Environmental Support: Because the source of trade secret theft is often a disgruntled former employee, creating an environment that instills responsibility and pride in former employees is important. If a former employee has good feelings and a sense of accomplishment from her or his former company, s/he is less likely to want to see it hurt by a competitor. Also, creating a network of current and former employees creates a community where an individual is known and can be held accountable. The community can impose shame or ostracize a renegade former employee who denigrates the achievements of his or her colleagues, or (more directly) hurts the stock price of current stock holders in that community.

Creating a positive environment for former employees is in its self-interest, yet it is often antithetical to a company's instincts. Companies often want to cut off all ties with and renounce completely a former employee. In turn, the former employee may feel abandoned, rejected and depressed -- leading to disgruntlement. In the end, a company's myopic consciousness can only hurt it. A company must be practical and growth-oriented looking in its actions. Creating a positive environment for former employees costs little, and may, indeed, lead to positive outcomes for the company: former employees who have experienced a positive post-employment environment may be more inclined to create new business opportunities for the company when they move to positions in other companies; they may be more helpful to the company if their testimony is needed down-the-line in litigation (especially for engineers in patent or other technology disputes); and of course – importantly for this article – former employees may be less inclined to leak information to competitors that may be harmful to the company out of a sense of pride.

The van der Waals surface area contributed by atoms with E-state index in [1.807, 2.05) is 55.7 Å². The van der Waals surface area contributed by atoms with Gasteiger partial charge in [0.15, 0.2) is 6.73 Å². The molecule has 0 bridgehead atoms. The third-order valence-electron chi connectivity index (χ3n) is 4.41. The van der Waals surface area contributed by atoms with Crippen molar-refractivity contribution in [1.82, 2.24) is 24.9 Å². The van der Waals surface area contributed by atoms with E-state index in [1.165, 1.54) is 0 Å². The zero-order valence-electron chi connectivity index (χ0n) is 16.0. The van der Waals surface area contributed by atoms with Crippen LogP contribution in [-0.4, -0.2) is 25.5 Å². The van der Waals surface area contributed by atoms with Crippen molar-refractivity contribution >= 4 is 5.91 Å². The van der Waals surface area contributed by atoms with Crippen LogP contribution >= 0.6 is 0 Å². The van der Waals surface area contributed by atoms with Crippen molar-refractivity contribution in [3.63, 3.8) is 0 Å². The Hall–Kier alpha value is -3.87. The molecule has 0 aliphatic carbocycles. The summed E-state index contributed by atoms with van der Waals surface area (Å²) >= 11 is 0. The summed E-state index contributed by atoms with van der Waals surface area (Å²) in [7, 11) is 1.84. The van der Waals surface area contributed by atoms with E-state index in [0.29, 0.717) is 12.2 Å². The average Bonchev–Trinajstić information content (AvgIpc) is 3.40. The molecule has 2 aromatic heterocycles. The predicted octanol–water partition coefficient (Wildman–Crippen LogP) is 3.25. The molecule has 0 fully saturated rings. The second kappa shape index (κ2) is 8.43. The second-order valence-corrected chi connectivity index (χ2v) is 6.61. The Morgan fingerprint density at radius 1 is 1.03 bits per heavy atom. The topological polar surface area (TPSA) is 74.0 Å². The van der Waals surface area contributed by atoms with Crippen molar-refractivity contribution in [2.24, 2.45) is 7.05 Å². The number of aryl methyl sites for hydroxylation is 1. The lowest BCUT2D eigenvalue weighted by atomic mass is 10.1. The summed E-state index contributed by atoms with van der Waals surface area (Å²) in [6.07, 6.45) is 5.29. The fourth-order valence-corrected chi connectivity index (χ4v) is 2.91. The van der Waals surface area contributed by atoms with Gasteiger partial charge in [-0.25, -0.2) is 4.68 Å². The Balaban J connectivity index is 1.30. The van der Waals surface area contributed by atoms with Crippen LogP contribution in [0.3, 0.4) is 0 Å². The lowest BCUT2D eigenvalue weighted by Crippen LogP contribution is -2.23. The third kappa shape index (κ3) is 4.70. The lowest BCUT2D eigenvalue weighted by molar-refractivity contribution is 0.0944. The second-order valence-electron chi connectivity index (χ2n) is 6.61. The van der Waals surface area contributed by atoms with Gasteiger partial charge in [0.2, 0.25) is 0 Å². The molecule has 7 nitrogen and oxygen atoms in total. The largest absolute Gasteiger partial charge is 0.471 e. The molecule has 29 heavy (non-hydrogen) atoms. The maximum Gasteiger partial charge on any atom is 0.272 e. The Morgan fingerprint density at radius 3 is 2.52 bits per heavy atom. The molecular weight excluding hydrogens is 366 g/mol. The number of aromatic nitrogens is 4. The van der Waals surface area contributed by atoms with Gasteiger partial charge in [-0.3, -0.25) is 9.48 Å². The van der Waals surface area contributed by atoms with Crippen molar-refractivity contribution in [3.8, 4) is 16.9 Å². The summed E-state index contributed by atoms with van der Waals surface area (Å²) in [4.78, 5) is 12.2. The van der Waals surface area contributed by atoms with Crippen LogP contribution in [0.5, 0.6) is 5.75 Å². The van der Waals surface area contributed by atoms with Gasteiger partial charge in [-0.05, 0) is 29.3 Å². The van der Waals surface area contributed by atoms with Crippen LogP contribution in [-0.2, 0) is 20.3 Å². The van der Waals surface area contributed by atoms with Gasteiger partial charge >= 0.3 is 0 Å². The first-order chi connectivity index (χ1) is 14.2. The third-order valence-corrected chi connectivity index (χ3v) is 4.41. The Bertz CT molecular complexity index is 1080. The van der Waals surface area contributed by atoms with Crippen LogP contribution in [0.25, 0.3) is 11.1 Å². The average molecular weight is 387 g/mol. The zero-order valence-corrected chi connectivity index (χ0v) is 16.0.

So how do you create an environment where former employees are not pariah?

The company can provide post-employment support in the form of structured networking groups and meetings between former employees. Companies are often loathe to provide references for former employees (and there are good legal reasons for this), but it might want to soften its policy for employees who wish to do this for former employees. The company can provide job seeking resources for RIFed employees, including introductions to recruiters, and a job board with exclusive listings for "alumni". Another great resource is LinkedIn. Many companies have alumni groups that allow networking between former employees, to not only help them find new opportunities, but also to create that sense of community and connected-ness to others.

For more information, contact us through www.globalgeneralcounsel.com .